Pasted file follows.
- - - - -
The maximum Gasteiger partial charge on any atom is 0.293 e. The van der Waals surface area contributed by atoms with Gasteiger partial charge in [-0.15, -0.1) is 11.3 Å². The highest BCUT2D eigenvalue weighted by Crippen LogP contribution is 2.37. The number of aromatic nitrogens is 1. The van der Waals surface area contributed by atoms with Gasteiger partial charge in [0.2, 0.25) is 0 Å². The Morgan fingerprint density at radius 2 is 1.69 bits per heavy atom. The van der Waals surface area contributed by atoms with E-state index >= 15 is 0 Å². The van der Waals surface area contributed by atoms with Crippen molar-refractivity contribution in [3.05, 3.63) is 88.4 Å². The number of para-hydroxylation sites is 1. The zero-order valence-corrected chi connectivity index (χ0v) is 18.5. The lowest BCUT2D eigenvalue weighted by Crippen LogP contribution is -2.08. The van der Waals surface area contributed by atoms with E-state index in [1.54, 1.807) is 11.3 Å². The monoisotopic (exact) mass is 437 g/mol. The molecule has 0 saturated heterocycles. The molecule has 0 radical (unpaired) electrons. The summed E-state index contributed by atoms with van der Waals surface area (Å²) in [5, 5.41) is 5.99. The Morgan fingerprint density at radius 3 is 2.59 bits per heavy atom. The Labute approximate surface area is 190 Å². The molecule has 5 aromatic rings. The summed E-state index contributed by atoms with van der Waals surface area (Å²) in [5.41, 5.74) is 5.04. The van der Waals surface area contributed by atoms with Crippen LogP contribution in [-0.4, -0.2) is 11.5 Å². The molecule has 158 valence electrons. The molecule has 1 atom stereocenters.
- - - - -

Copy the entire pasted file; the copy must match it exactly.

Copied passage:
The maximum Gasteiger partial charge on any atom is 0.293 e. The van der Waals surface area contributed by atoms with Gasteiger partial charge in [-0.15, -0.1) is 11.3 Å². The highest BCUT2D eigenvalue weighted by Crippen LogP contribution is 2.37. The number of aromatic nitrogens is 1. The van der Waals surface area contributed by atoms with Gasteiger partial charge in [0.2, 0.25) is 0 Å². The Morgan fingerprint density at radius 2 is 1.69 bits per heavy atom. The van der Waals surface area contributed by atoms with E-state index >= 15 is 0 Å². The van der Waals surface area contributed by atoms with Crippen molar-refractivity contribution in [3.05, 3.63) is 88.4 Å². The number of para-hydroxylation sites is 1. The zero-order valence-corrected chi connectivity index (χ0v) is 18.5. The lowest BCUT2D eigenvalue weighted by Crippen LogP contribution is -2.08. The van der Waals surface area contributed by atoms with E-state index in [1.54, 1.807) is 11.3 Å². The monoisotopic (exact) mass is 437 g/mol. The molecule has 0 saturated heterocycles. The molecule has 0 radical (unpaired) electrons. The summed E-state index contributed by atoms with van der Waals surface area (Å²) in [5, 5.41) is 5.99. The Morgan fingerprint density at radius 3 is 2.59 bits per heavy atom. The Labute approximate surface area is 190 Å². The molecule has 5 aromatic rings. The summed E-state index contributed by atoms with van der Waals surface area (Å²) in [5.41, 5.74) is 5.04. The van der Waals surface area contributed by atoms with Crippen LogP contribution in [-0.4, -0.2) is 11.5 Å². The molecule has 158 valence electrons. The molecule has 1 atom stereocenters.